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Pubmed-Serotonin transporter and cholecystokinin in diarrhea-predominant irritable bowel syndrome: Associations with abdominal pain, visceral hypersensitivity and psychological performance.

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Serotonin transporter and cholecystokinin in diarrhea-predominant irritable bowel syndrome: Associations with abdominal pain, visceral hypersensitivity and psychological performance.

World J Clin Cases. 2020 May 06;8(9):1632-1641

Authors: Qin G, Zhang Y, Yao SK

Abstract
BACKGROUND: Visceral hypersensitivity and psychological performance are the main pathophysiological mechanisms of irritable bowel syndrome (IBS). Previous studies have found that cholecystokinin (CCK) can enhance colon movement and that serotonin transporter (SERT) is a transmembrane transport protein with high affinity for 5-hydroxytryptamine, which can rapidly reuptake 5-hydroxytryptamine and then regulate its action time and intensity. We speculate that SERT and CCK might play a role in the pathogenesis of diarrhea-predominant IBS (IBS-D) by affecting visceral sensitivity and the brain-gut axis.
AIM: To determine SERT and CCK levels in IBS-D patients diagnosed using Rome IV criteria and to analyze their associations with abdominal pain, visceral hypersensitivity and psychological performance.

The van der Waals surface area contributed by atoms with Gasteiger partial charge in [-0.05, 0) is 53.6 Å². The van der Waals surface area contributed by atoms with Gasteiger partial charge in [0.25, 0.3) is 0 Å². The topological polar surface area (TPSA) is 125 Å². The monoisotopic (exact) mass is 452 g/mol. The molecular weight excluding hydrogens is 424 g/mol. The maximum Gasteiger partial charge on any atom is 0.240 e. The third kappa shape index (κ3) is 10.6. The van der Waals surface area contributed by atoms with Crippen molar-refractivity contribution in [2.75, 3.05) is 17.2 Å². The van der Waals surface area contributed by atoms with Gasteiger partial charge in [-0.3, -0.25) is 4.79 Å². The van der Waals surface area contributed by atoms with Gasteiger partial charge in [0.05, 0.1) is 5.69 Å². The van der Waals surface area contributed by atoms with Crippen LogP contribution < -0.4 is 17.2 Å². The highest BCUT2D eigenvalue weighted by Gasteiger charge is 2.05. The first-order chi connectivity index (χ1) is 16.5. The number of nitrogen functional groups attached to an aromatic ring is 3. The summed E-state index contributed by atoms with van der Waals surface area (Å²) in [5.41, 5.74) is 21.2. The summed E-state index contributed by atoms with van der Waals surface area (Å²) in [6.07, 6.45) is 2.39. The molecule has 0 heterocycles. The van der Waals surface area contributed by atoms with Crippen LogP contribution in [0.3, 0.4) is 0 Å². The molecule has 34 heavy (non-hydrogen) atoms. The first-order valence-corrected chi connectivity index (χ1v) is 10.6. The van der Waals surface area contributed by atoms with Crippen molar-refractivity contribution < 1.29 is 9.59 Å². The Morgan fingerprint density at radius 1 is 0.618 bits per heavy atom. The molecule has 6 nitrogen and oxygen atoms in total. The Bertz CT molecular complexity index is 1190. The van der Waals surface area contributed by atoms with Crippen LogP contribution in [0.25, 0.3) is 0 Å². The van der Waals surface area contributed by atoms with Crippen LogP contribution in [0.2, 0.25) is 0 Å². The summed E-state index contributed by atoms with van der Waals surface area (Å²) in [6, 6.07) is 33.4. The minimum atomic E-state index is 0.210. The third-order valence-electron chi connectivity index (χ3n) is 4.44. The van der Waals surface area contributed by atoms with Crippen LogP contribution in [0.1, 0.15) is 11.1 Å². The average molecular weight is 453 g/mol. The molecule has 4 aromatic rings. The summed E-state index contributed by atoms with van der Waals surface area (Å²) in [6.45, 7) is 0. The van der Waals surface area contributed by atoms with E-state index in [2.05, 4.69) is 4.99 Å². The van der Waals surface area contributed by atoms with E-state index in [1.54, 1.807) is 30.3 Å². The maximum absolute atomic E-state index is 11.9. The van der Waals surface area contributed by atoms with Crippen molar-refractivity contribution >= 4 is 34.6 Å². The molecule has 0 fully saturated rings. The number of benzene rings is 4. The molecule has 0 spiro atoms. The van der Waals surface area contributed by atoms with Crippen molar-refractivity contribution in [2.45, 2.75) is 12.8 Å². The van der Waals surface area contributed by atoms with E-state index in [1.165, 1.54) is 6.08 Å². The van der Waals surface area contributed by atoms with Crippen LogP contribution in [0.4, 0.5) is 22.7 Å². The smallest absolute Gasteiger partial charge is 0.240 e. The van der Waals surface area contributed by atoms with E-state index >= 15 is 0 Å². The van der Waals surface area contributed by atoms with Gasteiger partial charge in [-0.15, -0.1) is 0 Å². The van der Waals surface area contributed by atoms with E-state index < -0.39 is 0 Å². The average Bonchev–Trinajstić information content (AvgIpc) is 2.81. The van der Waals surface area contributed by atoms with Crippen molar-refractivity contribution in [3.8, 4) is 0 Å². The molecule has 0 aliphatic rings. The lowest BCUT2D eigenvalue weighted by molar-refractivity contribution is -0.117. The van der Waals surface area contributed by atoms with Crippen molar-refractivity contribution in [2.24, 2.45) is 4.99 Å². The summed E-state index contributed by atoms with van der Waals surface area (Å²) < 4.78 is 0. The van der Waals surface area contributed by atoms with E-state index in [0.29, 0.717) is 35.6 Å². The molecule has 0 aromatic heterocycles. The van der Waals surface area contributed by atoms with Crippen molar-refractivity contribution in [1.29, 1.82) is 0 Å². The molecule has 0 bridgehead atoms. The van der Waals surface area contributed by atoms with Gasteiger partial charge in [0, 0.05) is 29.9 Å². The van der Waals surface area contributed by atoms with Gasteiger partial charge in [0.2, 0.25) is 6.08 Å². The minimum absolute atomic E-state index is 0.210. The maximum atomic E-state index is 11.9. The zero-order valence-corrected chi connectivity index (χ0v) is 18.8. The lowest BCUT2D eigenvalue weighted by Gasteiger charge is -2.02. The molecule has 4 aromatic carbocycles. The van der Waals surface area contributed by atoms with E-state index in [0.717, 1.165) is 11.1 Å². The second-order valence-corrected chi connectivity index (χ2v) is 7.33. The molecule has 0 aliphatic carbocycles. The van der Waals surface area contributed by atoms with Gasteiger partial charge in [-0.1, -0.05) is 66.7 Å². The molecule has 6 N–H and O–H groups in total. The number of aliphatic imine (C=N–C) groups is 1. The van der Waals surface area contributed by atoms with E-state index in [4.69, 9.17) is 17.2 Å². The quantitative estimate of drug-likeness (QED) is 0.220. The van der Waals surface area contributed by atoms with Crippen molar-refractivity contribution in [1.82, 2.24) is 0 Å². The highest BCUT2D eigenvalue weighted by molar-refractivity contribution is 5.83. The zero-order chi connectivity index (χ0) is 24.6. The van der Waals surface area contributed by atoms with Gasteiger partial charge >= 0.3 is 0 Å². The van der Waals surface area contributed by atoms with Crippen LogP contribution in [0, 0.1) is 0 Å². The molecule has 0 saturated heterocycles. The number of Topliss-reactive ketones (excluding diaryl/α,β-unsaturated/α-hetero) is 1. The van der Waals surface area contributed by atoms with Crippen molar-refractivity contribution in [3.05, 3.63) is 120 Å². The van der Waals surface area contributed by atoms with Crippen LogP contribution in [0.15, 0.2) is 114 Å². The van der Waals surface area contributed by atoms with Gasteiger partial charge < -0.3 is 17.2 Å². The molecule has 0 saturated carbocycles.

METHODS: This study collected data from 40 patients with IBS-D at the China-Japan Friendship Hospital from September 2017 to April 2018 and 18 healthy controls. The severity of abdominal pain, visceral sensitivity and psychological performance were evaluated in IBS-D patients and healthy controls, the levels of SERT and CCK in plasma and colonic mucosa were evaluated, and the correlations between them were analyzed.
RESULTS: There were significant differences in the initial sensation threshold (31.00 ± 8.41 mL vs 52.22 ± 8.09 mL, P < 0.001), defecating sensation threshold (51.75 ± 13.57 mL vs 89.44 ± 8.73 mL, P < 0.001) and maximum tolerable threshold (97.25 ± 23.64 mL vs 171.11 ± 20.83 mL, P < 0.001) between the two groups. IBS-D patients had more severe anxiety (7.78 ± 2.62 vs 2.89 ± 1.02, P < 0.001) and depressive (6.38 ± 2.43 vs 2.06 ± 0.73, P < 0.001) symptoms than healthy controls. Significant differences were also found in mucosal CCK (2.29 ± 0.30 vs 1.66 ± 0.17, P < 0.001) and SERT (1.90 ± 0.51 vs 3.03 ± 0.23, P < 0.001) between the two groups. There was a significant positive correlation between pain scores and mucosal CCK (r = 0.96, 0.93, 0.94, P < 0.001). Significant negative correlations between anxiety (r = -0.98; P < 0.001), depression (r = -0.99; P < 0.001), pain evaluation (r = -0.96, -0.93, -0.95, P < 0.001) and mucosal SERT were observed.
CONCLUSION: IBS-D patients had psychosomatic disorders and visceral hypersensitivity. SERT and CCK might be involved in the pathogenesis of IBS-D by regulating the brain-gut axis and affecting visceral sensitivity. This provides a new potential method for identifying a more specific and effective therapeutic target.

PMID: 32432141 [PubMed]

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